- Written by Jim Milton
- Published on 23 February 2010
A stereo line level cable with a convenient 900 angle is provided with additional rubber feet should you chose to place the CP-8 on its side or on-end between your couch and wall.
I currently have an in-wall sub and had the opportunity to play them together and individually for comparison. Now mind you, my in-wall cost over 3 times as much as the CP-8, so I did not really expect this to be an "apple to apple" comparison, but I was surprised at the performance of this little upstart. On the first day I auditioned the CP-8, I placed it along the side wall, opposite of my in-wall, to see if it would balance out some bass modes. After some adjusting of the volume and setting my crossover to 80 Hz on my processor ( I like to turn my subs crossover point to its highest setting and letting my processor take control), set up was complete. My in-wall sub has a remote which allowed an on/off control comparison from my seat. This feature was a boon as it allowed me to compare both subs together or drop out the in-wall to hear if I was missing sounds on the low end when the CP-8 was allowed center stage. I noticed only a very slight loss of fullness in the bass when the CP-8 played solo.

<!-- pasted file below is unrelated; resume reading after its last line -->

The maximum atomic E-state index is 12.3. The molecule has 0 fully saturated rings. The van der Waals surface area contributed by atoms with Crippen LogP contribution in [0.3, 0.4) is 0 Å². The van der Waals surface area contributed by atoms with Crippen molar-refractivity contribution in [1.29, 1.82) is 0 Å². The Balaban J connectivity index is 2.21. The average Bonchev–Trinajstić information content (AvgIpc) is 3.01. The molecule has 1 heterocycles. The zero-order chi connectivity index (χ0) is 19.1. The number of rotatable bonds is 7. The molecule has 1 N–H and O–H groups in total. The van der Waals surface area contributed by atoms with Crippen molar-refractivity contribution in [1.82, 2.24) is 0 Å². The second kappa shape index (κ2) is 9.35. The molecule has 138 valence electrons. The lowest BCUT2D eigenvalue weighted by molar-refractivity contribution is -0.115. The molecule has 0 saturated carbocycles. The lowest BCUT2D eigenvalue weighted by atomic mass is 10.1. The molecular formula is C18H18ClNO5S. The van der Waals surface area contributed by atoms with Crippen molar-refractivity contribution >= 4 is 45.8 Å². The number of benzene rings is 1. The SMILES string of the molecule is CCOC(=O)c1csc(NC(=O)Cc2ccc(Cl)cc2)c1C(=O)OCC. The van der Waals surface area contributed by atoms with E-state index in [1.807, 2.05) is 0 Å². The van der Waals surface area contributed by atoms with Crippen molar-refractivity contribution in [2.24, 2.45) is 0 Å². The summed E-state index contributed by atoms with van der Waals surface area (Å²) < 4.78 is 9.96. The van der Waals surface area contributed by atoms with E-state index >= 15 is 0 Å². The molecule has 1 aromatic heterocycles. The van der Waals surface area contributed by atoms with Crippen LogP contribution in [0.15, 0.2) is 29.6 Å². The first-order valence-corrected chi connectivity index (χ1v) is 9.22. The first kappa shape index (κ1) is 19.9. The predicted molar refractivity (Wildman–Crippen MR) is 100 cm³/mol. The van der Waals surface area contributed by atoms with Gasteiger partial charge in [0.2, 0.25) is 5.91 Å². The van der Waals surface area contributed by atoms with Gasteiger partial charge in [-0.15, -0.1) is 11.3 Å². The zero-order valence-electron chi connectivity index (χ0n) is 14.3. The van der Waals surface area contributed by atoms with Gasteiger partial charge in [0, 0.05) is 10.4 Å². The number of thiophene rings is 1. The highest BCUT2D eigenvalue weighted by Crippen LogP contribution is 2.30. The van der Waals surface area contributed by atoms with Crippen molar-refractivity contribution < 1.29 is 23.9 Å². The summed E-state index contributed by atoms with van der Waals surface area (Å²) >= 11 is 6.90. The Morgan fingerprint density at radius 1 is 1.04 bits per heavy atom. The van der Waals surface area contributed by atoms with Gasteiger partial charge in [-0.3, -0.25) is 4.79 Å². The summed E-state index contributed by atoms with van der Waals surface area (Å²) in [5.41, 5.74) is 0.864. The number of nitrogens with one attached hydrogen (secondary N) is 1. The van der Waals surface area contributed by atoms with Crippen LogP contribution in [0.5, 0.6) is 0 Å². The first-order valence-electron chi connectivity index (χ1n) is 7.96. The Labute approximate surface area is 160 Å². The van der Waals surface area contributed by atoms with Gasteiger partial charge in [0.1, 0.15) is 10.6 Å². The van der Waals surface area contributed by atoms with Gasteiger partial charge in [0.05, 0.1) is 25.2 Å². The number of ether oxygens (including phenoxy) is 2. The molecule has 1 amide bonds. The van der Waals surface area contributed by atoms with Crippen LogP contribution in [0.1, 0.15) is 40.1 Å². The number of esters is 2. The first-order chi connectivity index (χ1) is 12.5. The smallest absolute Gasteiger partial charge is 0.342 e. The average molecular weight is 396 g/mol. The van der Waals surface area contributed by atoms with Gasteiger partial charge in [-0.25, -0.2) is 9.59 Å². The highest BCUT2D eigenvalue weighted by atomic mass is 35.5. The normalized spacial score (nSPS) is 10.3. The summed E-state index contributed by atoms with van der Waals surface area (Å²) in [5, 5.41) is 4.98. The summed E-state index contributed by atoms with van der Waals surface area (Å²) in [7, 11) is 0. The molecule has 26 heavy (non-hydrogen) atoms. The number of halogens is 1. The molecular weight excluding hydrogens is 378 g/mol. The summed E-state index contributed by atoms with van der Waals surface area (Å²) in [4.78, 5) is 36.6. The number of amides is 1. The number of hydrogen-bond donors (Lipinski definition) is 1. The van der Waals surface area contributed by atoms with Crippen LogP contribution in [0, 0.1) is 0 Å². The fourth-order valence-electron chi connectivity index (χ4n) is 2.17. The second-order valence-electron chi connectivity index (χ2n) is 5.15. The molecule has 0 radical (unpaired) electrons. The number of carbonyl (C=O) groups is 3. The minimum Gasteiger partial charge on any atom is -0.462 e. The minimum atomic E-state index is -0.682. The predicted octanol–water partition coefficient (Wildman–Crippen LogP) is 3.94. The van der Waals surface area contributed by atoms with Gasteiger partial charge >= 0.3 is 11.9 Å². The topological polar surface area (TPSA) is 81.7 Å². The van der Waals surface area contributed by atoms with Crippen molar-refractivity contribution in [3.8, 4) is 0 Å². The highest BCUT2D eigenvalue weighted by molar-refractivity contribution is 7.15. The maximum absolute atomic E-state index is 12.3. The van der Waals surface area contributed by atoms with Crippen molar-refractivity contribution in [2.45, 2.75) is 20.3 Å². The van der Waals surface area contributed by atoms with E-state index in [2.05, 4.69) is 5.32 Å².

For the sidewall demo, I placed the CP-8 on its side with the driver facing out into the room. This made tweaking easier as well as allowing direct observe the cone excursion and to hear if the 8 incher was being overly stressed. When driven hard, it never exhibited strain, though the cone was pumping vigorously. I was impressed! No distracting port noises or huffing were noted.
The real fun began when I placed the CP-8 behind my chair, as it is intended. I found myself reaching behind the chair to adjust the volume lower as the bass was really quite over powering.